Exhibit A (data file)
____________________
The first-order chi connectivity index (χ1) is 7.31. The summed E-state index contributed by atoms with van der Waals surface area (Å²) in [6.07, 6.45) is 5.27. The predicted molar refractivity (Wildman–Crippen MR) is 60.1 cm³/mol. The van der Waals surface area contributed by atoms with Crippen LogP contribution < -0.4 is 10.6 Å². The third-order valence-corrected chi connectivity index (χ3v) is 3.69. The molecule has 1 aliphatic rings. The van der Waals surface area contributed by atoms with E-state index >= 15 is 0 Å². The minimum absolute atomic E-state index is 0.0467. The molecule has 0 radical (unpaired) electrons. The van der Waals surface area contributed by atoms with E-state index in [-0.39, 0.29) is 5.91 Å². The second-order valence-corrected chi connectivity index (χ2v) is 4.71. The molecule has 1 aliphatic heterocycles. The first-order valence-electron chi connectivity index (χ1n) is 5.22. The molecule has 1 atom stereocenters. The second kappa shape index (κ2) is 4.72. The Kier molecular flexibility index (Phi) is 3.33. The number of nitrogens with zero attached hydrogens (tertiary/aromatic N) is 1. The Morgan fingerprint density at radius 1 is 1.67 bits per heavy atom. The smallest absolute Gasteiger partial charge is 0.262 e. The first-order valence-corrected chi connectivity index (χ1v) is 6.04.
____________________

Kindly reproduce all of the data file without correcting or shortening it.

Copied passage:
The first-order chi connectivity index (χ1) is 7.31. The summed E-state index contributed by atoms with van der Waals surface area (Å²) in [6.07, 6.45) is 5.27. The predicted molar refractivity (Wildman–Crippen MR) is 60.1 cm³/mol. The van der Waals surface area contributed by atoms with Crippen LogP contribution < -0.4 is 10.6 Å². The third-order valence-corrected chi connectivity index (χ3v) is 3.69. The molecule has 1 aliphatic rings. The van der Waals surface area contributed by atoms with E-state index >= 15 is 0 Å². The minimum absolute atomic E-state index is 0.0467. The molecule has 0 radical (unpaired) electrons. The van der Waals surface area contributed by atoms with E-state index in [-0.39, 0.29) is 5.91 Å². The second-order valence-corrected chi connectivity index (χ2v) is 4.71. The molecule has 1 aliphatic heterocycles. The first-order valence-electron chi connectivity index (χ1n) is 5.22. The molecule has 1 atom stereocenters. The second kappa shape index (κ2) is 4.72. The Kier molecular flexibility index (Phi) is 3.33. The number of nitrogens with zero attached hydrogens (tertiary/aromatic N) is 1. The Morgan fingerprint density at radius 1 is 1.67 bits per heavy atom. The smallest absolute Gasteiger partial charge is 0.262 e. The first-order valence-corrected chi connectivity index (χ1v) is 6.04.